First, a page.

Ireland: NASA Aerial Photo of Ireland’s Gorse Fires as Public Warned of Health Risks [Video]

249

There have been more than 100 serious gorse and forest fires in recent weeks.

NASA HAS TAKEN an aerial image showing where gorse fires are burning across Ireland.

Fires have been burning in several locations in recent weeks, including a huge blaze that has destroyed a third of Ireland’s largest forest at Cloosh Valley in Galway.

Today, the HSE issued a health warning advising people to avoid spending long amounts of times outdoors near affected areas.

Furthermore, a significant gorse fire on Achill Island in Mayo was brought under control this evening.

northSource: NASA

midSource: NASA

There have been more than 100 serious gorse and forest fires in recent weeks. Coillte has warned that thousands of acres of forest, moorland and wildlife are at major risk.

The organisation said the recent dry weather has greatly increased the risk of gorse and forestry fire, but deliberate fire-starting has also been a significant factor in the cause of many of the fires.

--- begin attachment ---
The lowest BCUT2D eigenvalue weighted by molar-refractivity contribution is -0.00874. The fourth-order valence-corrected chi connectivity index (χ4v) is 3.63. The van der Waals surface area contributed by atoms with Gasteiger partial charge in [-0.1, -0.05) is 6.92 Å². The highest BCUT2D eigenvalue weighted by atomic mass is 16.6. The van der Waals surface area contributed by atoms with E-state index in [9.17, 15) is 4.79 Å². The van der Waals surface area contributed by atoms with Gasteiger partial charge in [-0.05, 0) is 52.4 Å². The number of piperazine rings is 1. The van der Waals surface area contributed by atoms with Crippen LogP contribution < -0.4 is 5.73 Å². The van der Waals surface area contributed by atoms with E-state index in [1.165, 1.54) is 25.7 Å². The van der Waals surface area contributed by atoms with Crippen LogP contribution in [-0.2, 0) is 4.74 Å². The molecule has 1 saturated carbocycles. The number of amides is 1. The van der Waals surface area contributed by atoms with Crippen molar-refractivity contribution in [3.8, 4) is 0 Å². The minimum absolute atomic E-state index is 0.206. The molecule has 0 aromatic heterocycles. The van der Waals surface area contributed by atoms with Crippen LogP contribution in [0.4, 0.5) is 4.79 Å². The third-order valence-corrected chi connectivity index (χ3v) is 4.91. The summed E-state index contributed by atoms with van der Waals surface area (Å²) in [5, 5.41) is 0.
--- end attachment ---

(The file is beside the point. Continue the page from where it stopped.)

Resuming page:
“The recent spate of fires has been responsible for the worst damage to Coillte’s estate since 2011.

“The combined loss of productive timber, together with the cost of replanting the affected areas will result in a multi-million euro bill,” Coillte’s managing director Gerard Murphy said.

A Mayo family lost their home after their thatched roof caught alight from a nearby blaze on Friday evening. Meanwhile, the majority of the fires in Dublin have occurred on Howth Head and the Dublin mountains.

The HSE is urging a number of precautions be taken in areas affected by smoke or ash. They recommend:

  • Stay indoors as much as possible with windows and doors closed.
  • Avoid vigorous activity especially outdoors as one usually breathes faster and often through one’s mouth when exercising.
  • Don’t burn anything, including wood, gas and even candles.
  • Avoid smoking.
  • When in a car, keep the windows and vents closed. If turning on the air-conditioning, please use the “re-circulate” air option.
  • If asthmatic, keep your treatment inhaler with you.

Credit: The Journal.ie

With reporting by Hayley Halpin, Sean Murray